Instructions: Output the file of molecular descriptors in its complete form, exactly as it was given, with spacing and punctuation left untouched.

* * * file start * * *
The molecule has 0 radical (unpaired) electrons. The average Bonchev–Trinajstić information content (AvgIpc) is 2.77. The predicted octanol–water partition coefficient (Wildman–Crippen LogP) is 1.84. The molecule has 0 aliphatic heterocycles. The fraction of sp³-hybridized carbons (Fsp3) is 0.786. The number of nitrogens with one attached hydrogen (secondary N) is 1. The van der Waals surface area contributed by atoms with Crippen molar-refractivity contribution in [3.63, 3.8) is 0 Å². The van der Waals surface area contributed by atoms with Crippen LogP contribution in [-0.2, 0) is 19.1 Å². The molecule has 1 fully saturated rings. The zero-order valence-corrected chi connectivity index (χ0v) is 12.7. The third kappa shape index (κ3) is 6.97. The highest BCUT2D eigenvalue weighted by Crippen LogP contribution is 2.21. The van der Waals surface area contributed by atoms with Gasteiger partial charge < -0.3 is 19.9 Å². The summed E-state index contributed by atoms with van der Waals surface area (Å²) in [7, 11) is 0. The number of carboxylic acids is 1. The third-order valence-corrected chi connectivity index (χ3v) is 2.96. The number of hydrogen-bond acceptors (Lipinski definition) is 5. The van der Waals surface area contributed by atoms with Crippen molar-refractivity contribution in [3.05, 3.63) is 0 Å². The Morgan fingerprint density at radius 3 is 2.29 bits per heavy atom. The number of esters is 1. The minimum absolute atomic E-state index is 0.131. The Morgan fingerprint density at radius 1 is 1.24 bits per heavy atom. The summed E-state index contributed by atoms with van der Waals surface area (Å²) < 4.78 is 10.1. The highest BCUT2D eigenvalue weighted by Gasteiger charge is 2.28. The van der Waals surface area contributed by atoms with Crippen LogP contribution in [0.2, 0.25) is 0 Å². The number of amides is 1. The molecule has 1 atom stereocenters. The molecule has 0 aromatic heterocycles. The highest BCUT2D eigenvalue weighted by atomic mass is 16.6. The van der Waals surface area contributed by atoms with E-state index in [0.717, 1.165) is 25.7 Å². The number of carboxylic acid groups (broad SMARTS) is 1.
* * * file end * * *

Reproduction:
The molecule has 0 radical (unpaired) electrons. The average Bonchev–Trinajstić information content (AvgIpc) is 2.77. The predicted octanol–water partition coefficient (Wildman–Crippen LogP) is 1.84. The molecule has 0 aliphatic heterocycles. The fraction of sp³-hybridized carbons (Fsp3) is 0.786. The number of nitrogens with one attached hydrogen (secondary N) is 1. The van der Waals surface area contributed by atoms with Crippen molar-refractivity contribution in [3.63, 3.8) is 0 Å². The van der Waals surface area contributed by atoms with Crippen LogP contribution in [-0.2, 0) is 19.1 Å². The molecule has 1 fully saturated rings. The zero-order valence-corrected chi connectivity index (χ0v) is 12.7. The third kappa shape index (κ3) is 6.97. The highest BCUT2D eigenvalue weighted by Crippen LogP contribution is 2.21. The van der Waals surface area contributed by atoms with Gasteiger partial charge < -0.3 is 19.9 Å². The summed E-state index contributed by atoms with van der Waals surface area (Å²) in [7, 11) is 0. The number of carboxylic acids is 1. The third-order valence-corrected chi connectivity index (χ3v) is 2.96. The number of hydrogen-bond acceptors (Lipinski definition) is 5. The van der Waals surface area contributed by atoms with Crippen molar-refractivity contribution in [3.05, 3.63) is 0 Å². The Morgan fingerprint density at radius 3 is 2.29 bits per heavy atom. The number of esters is 1. The minimum absolute atomic E-state index is 0.131. The Morgan fingerprint density at radius 1 is 1.24 bits per heavy atom. The summed E-state index contributed by atoms with van der Waals surface area (Å²) < 4.78 is 10.1. The highest BCUT2D eigenvalue weighted by Gasteiger charge is 2.28. The van der Waals surface area contributed by atoms with Crippen LogP contribution in [0.2, 0.25) is 0 Å². The number of amides is 1. The molecule has 1 atom stereocenters. The molecule has 0 aromatic heterocycles. The highest BCUT2D eigenvalue weighted by atomic mass is 16.6. The van der Waals surface area contributed by atoms with E-state index in [0.717, 1.165) is 25.7 Å². The number of carboxylic acid groups (broad SMARTS) is 1.